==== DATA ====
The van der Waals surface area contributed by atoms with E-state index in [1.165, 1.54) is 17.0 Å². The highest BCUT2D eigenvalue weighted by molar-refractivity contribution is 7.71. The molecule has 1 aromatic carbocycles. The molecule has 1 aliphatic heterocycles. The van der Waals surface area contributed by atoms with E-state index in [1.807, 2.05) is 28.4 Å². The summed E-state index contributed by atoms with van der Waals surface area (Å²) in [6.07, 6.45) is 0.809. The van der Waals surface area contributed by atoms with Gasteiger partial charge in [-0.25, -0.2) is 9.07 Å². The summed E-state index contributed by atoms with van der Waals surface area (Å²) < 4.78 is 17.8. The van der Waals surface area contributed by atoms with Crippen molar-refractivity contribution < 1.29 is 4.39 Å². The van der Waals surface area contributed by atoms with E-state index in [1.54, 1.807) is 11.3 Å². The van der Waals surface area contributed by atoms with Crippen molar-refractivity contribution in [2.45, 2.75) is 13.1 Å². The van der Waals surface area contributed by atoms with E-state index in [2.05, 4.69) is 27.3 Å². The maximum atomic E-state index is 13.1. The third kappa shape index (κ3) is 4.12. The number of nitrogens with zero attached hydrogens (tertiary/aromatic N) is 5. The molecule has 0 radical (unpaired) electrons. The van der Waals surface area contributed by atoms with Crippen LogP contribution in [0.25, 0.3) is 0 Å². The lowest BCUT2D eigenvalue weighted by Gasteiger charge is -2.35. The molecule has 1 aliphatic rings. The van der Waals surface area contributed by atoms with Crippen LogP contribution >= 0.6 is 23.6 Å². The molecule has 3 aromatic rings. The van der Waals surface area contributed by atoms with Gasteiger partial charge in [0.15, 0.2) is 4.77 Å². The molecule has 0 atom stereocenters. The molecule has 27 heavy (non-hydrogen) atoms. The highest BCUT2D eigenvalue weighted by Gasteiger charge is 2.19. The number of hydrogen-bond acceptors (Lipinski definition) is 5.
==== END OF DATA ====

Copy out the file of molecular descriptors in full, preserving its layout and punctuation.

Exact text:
The van der Waals surface area contributed by atoms with E-state index in [1.165, 1.54) is 17.0 Å². The highest BCUT2D eigenvalue weighted by molar-refractivity contribution is 7.71. The molecule has 1 aromatic carbocycles. The molecule has 1 aliphatic heterocycles. The van der Waals surface area contributed by atoms with E-state index in [1.807, 2.05) is 28.4 Å². The summed E-state index contributed by atoms with van der Waals surface area (Å²) in [6.07, 6.45) is 0.809. The van der Waals surface area contributed by atoms with Gasteiger partial charge in [-0.25, -0.2) is 9.07 Å². The summed E-state index contributed by atoms with van der Waals surface area (Å²) < 4.78 is 17.8. The van der Waals surface area contributed by atoms with Crippen molar-refractivity contribution < 1.29 is 4.39 Å². The van der Waals surface area contributed by atoms with E-state index in [1.54, 1.807) is 11.3 Å². The van der Waals surface area contributed by atoms with Crippen molar-refractivity contribution in [2.45, 2.75) is 13.1 Å². The van der Waals surface area contributed by atoms with E-state index in [2.05, 4.69) is 27.3 Å². The maximum atomic E-state index is 13.1. The third kappa shape index (κ3) is 4.12. The number of nitrogens with zero attached hydrogens (tertiary/aromatic N) is 5. The molecule has 0 radical (unpaired) electrons. The van der Waals surface area contributed by atoms with Crippen LogP contribution in [0.25, 0.3) is 0 Å². The lowest BCUT2D eigenvalue weighted by Gasteiger charge is -2.35. The molecule has 1 aliphatic rings. The van der Waals surface area contributed by atoms with Crippen LogP contribution >= 0.6 is 23.6 Å². The molecule has 3 aromatic rings. The van der Waals surface area contributed by atoms with Gasteiger partial charge in [0.15, 0.2) is 4.77 Å². The molecule has 0 atom stereocenters. The molecule has 27 heavy (non-hydrogen) atoms. The highest BCUT2D eigenvalue weighted by Gasteiger charge is 2.19. The number of hydrogen-bond acceptors (Lipinski definition) is 5.